The Parents Television Council, joined by various familiar TV content critics (28 of them), continues to push for an overhaul of the TV ratings system.
That came in the form of a letter Monday to the FCC commissioners and congressional leaders, as well as a newly-created online petition for action.
PTC has various complaints about the system (see below), and is joined by, among others, the American Decency Association, the American Family Association and the Citizens for Community Values.
"It has been nearly two decades since the FCC adopted a formal order establishing the V-Chip, the television content ratings system, and the Parental Guidelines Oversight Monitoring Board [OMB]. Rather than helping parents to protect their children from harmful and explicit programming, the system has effectively protected the television industry from public or regulatory scrutiny," they wrote.
PTC and company say the first order of reform business is to overhaul the OMB. It is composed chiefly of members of the TV, cable and content industries, with only five non-industry seats on the 23-member board, they point out, and even those appointed by industry and not all of them filled. "In other words, the body charged with oversight of the television content ratings system is comprised of those whom it is supposed to be monitoring," they wrote. "Under the current system, the same people who create TV content then rate the content they’ve created, and also run the board that oversees the rating process. They also produce an occasional public opinion survey that validates the current system."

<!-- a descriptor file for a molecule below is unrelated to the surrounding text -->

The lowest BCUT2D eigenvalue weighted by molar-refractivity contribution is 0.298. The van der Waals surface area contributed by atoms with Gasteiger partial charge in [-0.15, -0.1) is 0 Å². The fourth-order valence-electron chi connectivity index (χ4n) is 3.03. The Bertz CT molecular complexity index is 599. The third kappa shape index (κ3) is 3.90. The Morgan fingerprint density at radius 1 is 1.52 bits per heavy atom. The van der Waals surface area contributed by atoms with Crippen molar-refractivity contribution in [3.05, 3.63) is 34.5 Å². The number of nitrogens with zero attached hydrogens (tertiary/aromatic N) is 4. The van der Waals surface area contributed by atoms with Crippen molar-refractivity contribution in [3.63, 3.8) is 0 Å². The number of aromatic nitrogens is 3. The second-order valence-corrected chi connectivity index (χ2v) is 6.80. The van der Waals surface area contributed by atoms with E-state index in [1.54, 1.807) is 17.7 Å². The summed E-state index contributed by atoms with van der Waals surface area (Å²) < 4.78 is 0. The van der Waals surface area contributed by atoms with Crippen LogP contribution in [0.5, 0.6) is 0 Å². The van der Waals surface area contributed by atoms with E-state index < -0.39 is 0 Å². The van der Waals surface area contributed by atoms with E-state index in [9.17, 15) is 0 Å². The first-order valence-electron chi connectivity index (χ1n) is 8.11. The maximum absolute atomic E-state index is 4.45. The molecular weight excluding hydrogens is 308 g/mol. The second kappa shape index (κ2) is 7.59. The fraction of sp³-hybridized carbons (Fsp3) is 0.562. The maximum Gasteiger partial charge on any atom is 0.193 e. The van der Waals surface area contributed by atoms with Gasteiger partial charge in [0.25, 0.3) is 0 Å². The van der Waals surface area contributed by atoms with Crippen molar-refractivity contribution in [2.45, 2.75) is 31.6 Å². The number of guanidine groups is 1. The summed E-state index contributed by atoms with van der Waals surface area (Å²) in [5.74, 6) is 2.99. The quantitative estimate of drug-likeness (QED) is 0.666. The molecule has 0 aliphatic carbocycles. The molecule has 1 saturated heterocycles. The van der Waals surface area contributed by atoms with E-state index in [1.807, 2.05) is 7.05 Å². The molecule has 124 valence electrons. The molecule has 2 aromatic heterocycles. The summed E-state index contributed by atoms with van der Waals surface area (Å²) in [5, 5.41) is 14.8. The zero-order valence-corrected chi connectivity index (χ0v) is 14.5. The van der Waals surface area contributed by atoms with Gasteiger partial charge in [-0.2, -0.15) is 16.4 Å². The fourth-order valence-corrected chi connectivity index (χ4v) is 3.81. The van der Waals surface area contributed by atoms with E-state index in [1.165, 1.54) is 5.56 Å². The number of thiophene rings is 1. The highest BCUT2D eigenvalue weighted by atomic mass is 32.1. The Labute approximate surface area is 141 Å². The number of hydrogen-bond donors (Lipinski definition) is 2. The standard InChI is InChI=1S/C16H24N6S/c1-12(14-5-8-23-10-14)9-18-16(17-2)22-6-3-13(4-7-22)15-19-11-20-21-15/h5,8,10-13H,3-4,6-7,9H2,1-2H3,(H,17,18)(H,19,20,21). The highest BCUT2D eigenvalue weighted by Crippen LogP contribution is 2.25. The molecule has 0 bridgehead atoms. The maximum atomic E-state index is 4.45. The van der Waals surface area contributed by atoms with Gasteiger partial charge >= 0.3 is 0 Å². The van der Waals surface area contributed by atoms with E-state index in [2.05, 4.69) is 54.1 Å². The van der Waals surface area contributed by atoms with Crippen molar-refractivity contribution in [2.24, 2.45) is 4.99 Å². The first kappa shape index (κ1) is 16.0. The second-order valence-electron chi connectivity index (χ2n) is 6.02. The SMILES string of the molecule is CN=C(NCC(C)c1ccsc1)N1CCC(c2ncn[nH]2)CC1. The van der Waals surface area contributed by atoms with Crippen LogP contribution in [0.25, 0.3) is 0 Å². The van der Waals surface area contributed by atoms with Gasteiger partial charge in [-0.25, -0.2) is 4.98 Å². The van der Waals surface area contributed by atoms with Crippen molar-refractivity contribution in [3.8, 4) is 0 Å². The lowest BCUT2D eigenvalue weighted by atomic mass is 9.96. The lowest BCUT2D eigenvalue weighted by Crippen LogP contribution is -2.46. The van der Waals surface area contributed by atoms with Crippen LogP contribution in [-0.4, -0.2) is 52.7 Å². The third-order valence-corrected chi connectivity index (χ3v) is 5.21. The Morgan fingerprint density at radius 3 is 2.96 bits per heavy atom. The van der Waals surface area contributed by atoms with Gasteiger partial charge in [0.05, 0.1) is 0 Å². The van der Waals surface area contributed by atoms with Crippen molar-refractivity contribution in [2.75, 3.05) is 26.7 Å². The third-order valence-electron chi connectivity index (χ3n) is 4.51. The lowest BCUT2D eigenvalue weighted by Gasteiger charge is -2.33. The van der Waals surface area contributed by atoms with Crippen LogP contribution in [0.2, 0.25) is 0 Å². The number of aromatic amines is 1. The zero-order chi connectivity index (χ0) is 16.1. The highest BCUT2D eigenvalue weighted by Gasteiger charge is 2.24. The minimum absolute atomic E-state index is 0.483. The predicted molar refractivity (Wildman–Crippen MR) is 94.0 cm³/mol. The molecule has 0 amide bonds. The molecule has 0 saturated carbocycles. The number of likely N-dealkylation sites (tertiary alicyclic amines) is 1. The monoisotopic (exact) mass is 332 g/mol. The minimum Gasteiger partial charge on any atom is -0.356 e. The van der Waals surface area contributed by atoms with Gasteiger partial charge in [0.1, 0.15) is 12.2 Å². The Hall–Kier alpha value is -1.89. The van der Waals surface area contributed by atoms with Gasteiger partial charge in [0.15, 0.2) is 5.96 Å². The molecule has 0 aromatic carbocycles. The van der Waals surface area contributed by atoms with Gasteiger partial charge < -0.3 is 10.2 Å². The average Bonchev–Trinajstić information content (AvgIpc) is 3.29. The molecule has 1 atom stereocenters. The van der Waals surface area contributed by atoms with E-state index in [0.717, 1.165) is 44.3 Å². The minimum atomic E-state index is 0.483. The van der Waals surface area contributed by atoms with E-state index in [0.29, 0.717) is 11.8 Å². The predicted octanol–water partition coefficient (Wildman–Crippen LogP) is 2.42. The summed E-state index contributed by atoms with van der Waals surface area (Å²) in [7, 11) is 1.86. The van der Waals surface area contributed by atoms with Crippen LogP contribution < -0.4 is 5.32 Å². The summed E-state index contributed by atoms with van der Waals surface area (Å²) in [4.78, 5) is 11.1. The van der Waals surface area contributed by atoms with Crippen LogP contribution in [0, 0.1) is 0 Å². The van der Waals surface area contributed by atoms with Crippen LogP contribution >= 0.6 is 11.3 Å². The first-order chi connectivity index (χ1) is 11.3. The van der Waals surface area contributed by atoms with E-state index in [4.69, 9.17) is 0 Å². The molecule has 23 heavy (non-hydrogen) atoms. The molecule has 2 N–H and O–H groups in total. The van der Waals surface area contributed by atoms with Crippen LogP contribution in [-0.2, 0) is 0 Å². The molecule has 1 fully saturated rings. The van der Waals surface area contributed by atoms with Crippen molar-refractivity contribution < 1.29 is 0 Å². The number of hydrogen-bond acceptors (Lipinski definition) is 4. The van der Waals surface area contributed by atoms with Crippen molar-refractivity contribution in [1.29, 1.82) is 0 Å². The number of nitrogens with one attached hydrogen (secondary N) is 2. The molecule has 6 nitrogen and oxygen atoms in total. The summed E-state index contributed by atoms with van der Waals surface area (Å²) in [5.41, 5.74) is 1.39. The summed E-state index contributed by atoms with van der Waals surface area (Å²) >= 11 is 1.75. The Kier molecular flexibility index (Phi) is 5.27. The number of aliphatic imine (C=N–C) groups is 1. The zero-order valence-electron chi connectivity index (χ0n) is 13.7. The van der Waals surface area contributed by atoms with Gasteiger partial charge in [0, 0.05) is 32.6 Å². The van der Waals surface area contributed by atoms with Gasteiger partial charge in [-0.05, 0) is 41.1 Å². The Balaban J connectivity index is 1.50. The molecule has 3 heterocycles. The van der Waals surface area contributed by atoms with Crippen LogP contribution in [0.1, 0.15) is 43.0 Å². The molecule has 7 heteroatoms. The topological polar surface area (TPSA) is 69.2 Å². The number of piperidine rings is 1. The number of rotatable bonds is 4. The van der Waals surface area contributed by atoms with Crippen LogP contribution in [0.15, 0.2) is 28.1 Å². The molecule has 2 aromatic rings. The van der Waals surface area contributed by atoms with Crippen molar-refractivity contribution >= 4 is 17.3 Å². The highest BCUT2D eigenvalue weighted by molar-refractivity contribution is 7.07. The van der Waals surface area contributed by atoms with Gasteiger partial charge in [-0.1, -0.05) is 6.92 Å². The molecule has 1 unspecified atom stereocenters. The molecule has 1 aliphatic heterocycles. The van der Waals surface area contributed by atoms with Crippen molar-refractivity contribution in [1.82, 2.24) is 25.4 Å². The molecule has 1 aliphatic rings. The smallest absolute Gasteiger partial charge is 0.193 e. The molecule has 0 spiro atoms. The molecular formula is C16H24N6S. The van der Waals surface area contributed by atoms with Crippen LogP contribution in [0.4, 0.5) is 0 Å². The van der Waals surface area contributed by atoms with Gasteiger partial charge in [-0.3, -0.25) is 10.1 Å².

PTC says virtually no shows are rated as suitable for the whole family in primetime, that shows are being mis-rated and that networks rating their own shows has always been problematic and an inherent conflict of interest. It wants the FCC to throw out the old system and start over and says it will make itself heard at the FCC and Congress—it has already met with members of the FCC's congressional oversight committees, according to PTC.
PTC launched its new campaign for ratings reform last month and Sen. Ed Markey (D-Mass.) one of the driving forces behind the TV ratings and the associated V-chip TV set technology has since signaled he was holding meetings on the issue and an aide told B&C there was "more to come."
A group of academics—from Harvard to New Mexico—has written FCC chairman Tom Wheeler and the other commissioners asking them to look into the TV ratings system and how it could be improved given what they say is the documented impact of TV, including the harmful impact of violent content (some academics dispute that), on children. They also want Congress to get involved.
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